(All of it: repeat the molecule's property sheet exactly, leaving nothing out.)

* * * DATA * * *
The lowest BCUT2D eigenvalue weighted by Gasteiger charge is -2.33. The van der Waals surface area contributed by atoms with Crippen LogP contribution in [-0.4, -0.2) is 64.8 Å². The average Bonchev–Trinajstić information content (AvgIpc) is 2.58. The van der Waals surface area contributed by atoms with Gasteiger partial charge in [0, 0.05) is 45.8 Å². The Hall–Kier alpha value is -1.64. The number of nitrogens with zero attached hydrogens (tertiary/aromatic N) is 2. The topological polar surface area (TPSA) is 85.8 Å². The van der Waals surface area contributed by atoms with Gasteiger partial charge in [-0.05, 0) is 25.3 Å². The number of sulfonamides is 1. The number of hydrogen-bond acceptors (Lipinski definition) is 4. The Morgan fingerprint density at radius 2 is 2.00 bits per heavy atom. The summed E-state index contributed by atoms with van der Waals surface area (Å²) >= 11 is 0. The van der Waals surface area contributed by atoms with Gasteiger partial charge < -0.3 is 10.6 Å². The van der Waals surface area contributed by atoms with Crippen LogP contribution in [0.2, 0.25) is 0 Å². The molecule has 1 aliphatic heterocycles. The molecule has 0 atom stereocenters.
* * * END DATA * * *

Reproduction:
The lowest BCUT2D eigenvalue weighted by Gasteiger charge is -2.33. The van der Waals surface area contributed by atoms with Crippen LogP contribution in [-0.4, -0.2) is 64.8 Å². The average Bonchev–Trinajstić information content (AvgIpc) is 2.58. The van der Waals surface area contributed by atoms with Gasteiger partial charge in [0, 0.05) is 45.8 Å². The Hall–Kier alpha value is -1.64. The number of nitrogens with zero attached hydrogens (tertiary/aromatic N) is 2. The topological polar surface area (TPSA) is 85.8 Å². The van der Waals surface area contributed by atoms with Gasteiger partial charge in [-0.05, 0) is 25.3 Å². The number of sulfonamides is 1. The number of hydrogen-bond acceptors (Lipinski definition) is 4. The Morgan fingerprint density at radius 2 is 2.00 bits per heavy atom. The summed E-state index contributed by atoms with van der Waals surface area (Å²) >= 11 is 0. The van der Waals surface area contributed by atoms with Gasteiger partial charge < -0.3 is 10.6 Å². The van der Waals surface area contributed by atoms with Crippen LogP contribution in [0.2, 0.25) is 0 Å². The molecule has 1 aliphatic heterocycles. The molecule has 0 atom stereocenters.